Review: Sarah Clements - Rosie's Unicorn

Sarah Clements: Rosie's Unicorn
Olympia Publishing, £5.99

Sarah Clement's website

Thanks to Sarah Clements for sending me a copy of this book.

Sarah Clements runs the Cam Valley pony rescue centre near Paulton, which specialises in rescuing and rehabilitating British native ponies. You can read plenty more about the centre's work on their website, which includes lots of detail on the ponies and their histories. If you'd like to support the rescue, there is a facility to donate via the website.


If you want to support the rescue, buying this book isn't the best way to do it. I am possibly one of the worst people to have been asked to review this book as I have a bit of a thing about punctuation. I want my children to learn to write properly. If children read something that's been professionally published, they assume it's right. In this book, unfortunately, it is not. The author has not been well served by Olympia Publishing's copy editors, who did a very poor job indeed. The errors of punctuation are legion. Here's a sample:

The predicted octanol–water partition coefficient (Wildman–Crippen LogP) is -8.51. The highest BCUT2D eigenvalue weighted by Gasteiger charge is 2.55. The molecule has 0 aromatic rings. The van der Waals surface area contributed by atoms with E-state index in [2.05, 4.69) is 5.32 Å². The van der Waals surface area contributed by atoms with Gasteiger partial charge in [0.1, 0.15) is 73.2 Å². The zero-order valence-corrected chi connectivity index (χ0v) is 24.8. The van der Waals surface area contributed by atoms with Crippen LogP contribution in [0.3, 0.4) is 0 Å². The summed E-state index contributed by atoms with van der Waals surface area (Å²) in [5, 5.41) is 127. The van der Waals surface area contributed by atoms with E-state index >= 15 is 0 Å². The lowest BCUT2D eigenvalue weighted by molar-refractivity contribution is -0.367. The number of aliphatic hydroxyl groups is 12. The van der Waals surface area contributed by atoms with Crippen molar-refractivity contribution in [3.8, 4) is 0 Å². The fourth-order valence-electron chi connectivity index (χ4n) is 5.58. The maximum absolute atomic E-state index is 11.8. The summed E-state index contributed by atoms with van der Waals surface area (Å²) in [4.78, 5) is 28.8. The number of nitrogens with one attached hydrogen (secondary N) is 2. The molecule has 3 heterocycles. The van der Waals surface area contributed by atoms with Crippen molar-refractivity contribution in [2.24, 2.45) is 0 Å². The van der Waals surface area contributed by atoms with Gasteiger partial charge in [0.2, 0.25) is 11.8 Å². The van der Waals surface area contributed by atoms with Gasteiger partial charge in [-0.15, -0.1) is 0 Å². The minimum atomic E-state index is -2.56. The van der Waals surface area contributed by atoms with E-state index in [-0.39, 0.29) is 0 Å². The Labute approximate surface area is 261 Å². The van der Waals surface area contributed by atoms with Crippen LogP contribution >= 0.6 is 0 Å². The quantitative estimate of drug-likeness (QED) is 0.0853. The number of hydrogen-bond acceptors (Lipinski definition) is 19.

"The corner board had been loose for as long as she could remember, if you pulled it up there was a little secret hidden compartment. This is where I can hide the box, thought Rosie to herself, placing it carefully down and then lowering the plank back into place."

Comma splicing is what's going on here. Sentences which can stand on their own are joined by a comma. Yes, it's a common mistake (shatteringly and alarmingly common) but it's wrong, wrong, wrong. It makes the text read jerkily, rather than flow, which last I suspect was the author's intention, and it happens all the way through the book. (Another minor point: for a reason I can't fathom, thought processes are never, as you'll have spotted in the example above, in quotation marks.)

I don't normally sound off about the importance of correct punctuation and grammar. Some fine writers have needed the services of a team of copy editors before their writing is fit to be published. Not everyone is as fortunate as me, who had a solid grounding in punctuation and grammar at her very old fashioned State Junior School in the 1970s. Children nowadays are fighting a loosing battle with teachers who do not know that what they themselves write is wrong.